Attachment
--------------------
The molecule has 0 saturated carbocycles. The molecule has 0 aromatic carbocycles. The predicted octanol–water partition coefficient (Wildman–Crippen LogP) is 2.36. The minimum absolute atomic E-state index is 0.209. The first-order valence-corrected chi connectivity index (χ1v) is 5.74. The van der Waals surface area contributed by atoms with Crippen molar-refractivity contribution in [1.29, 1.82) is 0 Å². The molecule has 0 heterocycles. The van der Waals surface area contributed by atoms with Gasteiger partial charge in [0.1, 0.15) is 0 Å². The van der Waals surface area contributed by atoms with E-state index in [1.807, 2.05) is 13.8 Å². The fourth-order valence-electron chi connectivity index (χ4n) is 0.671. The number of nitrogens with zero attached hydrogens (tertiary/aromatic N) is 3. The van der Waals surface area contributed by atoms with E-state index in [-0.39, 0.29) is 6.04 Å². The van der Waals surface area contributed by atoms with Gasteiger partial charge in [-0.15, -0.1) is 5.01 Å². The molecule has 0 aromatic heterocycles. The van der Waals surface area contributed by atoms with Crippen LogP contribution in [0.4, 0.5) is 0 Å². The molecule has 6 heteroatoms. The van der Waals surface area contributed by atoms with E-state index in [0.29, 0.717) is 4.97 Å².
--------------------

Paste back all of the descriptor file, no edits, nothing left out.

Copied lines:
The molecule has 0 saturated carbocycles. The molecule has 0 aromatic carbocycles. The predicted octanol–water partition coefficient (Wildman–Crippen LogP) is 2.36. The minimum absolute atomic E-state index is 0.209. The first-order valence-corrected chi connectivity index (χ1v) is 5.74. The van der Waals surface area contributed by atoms with Crippen molar-refractivity contribution in [1.29, 1.82) is 0 Å². The molecule has 0 heterocycles. The van der Waals surface area contributed by atoms with Gasteiger partial charge in [0.1, 0.15) is 0 Å². The van der Waals surface area contributed by atoms with E-state index in [1.807, 2.05) is 13.8 Å². The fourth-order valence-electron chi connectivity index (χ4n) is 0.671. The number of nitrogens with zero attached hydrogens (tertiary/aromatic N) is 3. The van der Waals surface area contributed by atoms with E-state index in [-0.39, 0.29) is 6.04 Å². The van der Waals surface area contributed by atoms with Gasteiger partial charge in [-0.15, -0.1) is 5.01 Å². The molecule has 0 aromatic heterocycles. The van der Waals surface area contributed by atoms with Crippen LogP contribution in [0.4, 0.5) is 0 Å². The molecule has 6 heteroatoms. The van der Waals surface area contributed by atoms with E-state index in [0.29, 0.717) is 4.97 Å².